Home Forums DJing Software Using Audacity to EQ Mixes

This topic contains 4 replies, has 3 voices, and was last updated by  Frederick Masters 2 years, 5 months ago.

Viewing 5 posts - 1 through 5 (of 5 total)
  • Author
    Posts
  • #2588341

    James Staats
    Participant

    Hello all,

    I am new as you might imagine and I recorded my first mix. I used Audacity to perform some compression and Leveling to my mix but it still has some moments where the volume levels change drastically. It was from me lowering the volume from my monitors since I was recording this in my office while my kids slept lol. What tips/tricks are there to keep the volume levels stable? I thought the signal that was recorded from the computer was the channel inputs so even if you did the mix in your headphones it wouldn’t matter but guess I was wrong. Any info or help would be much appreciated!! Thanks in advance!

    #2588421

    I would think that if you use the record option in your DJ software that, yes, you would have stable volume levels and they certainly shouldn’t be influenced by your monitors/master fader (assuming they are master output, not booth).

    You can use any tool to EQ/post-produce/prep tracks/mixes for publication, but I’d say that a) Audacity might not be the best tool and b) mastering stuff is a specialty among sound engineers. It’s not a set-and-forget or use-default-settings thing.

    There is good mastering software out there, but … expensive.

    Without at least the basics of compression for example (5 parameters there!) it will be hard to get things to sound right.

    Finally, you are a DJ and as such use prepped music. If you use anything remotely modern, not only will it be professionally mastered and EQ-ed by engineers, but it will be compressed to the hilt already. To then go and compress a mix even further is gonna have you end up with a sound as flat as a pancake and not sounding very nice. Tiring and boring comes first.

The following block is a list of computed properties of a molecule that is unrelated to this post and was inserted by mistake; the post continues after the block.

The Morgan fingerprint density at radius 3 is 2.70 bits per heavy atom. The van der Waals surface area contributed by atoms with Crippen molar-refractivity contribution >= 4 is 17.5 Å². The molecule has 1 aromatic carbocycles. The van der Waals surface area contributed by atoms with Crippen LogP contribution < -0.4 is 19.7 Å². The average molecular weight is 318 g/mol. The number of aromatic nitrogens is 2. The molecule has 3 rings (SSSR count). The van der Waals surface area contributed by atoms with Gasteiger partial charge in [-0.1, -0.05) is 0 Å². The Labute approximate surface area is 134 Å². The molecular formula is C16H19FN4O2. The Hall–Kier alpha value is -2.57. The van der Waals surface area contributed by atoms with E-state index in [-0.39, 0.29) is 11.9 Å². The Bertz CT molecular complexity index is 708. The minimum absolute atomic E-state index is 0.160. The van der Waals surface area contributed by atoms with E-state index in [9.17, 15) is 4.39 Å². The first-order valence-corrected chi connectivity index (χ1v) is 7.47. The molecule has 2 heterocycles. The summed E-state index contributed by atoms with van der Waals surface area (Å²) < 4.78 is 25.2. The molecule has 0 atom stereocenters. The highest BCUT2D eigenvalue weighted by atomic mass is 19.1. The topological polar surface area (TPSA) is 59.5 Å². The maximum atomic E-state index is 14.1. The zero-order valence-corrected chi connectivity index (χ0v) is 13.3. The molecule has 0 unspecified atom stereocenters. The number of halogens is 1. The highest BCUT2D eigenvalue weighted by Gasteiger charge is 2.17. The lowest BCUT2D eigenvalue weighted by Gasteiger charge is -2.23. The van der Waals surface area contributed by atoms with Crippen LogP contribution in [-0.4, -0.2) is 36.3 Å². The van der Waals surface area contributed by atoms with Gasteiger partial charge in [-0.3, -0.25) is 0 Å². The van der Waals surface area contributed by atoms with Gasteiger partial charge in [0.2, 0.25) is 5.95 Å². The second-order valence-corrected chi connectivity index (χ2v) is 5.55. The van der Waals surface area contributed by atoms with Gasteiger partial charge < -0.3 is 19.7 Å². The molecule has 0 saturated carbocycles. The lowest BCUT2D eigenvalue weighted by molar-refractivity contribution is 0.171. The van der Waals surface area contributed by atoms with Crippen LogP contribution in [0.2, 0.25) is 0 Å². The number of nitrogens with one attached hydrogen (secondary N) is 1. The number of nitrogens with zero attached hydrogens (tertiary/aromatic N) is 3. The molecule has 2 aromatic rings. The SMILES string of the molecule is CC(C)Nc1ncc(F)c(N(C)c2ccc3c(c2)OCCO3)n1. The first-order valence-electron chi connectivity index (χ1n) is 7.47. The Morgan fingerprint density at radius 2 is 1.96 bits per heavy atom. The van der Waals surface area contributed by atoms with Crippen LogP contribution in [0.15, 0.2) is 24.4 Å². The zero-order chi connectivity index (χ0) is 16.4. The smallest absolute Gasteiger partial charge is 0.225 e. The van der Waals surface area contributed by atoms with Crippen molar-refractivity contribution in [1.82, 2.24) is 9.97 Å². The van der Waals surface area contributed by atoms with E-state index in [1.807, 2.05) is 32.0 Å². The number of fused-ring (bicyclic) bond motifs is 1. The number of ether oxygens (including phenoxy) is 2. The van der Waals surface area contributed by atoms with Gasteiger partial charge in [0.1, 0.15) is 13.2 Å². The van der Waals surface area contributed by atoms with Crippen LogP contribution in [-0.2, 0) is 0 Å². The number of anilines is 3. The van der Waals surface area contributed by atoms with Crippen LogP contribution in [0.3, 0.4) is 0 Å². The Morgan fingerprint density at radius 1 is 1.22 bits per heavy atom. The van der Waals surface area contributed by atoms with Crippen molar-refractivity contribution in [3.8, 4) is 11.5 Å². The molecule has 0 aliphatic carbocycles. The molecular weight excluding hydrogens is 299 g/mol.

So, figure out how to do proper recording in your DJ software, keep an eye on channel gaining (0dB rulez) and only move your channel faders for mixes or for effect. This should give you a clean sounding mix. Don’t compress or EQ anymore. What you CAN use audacity for is to correct mistakes you may have made without having to redo the whole thing.

    Clearly the Pro Mixtape course is THE place to go to get really serious about your mixtapes.

    #2588891

    James Staats
    Participant

    Thanks for all the advice. I must have something not set up right then to record my mixes. I am using a Pioneer DDJ SX2 and Serato DJ. I just hit the record button and go lol. But there is definitely a volume change whenever I move the channel faders. I certainly need to get in on one of these courses for sure. Hopefully in the future I want to take the Production courses as well.

    #2589111

    Clearly the CHANNEL faders will affect your recording levels. Master level changes shouldn’t really I think (would have to check tough). Also the gain/trim level will change recording levels of course (this is pre-fader gain for the channels).

    To avoid any problems, you could hook up your monitor speakers to the booth output. This has a separate volume control and will most definitely not interfere with recording levels and you can keep a 0Db throughout average recording level (First gain/trim channel when that is set to 0dB average fully opening your channel fader will give you 0dB to the master. Next play a track with full fader and set master level til the master level meter reads 0dB average as well).

    #2591461

    Frederick Masters
    Participant

    You can get plugins for Audacity that can really help with this. Try –
    http://loudmax.blogspot.com/

Viewing 5 posts - 1 through 5 (of 5 total)

The forum ‘DJing Software’ is closed to new topics and replies.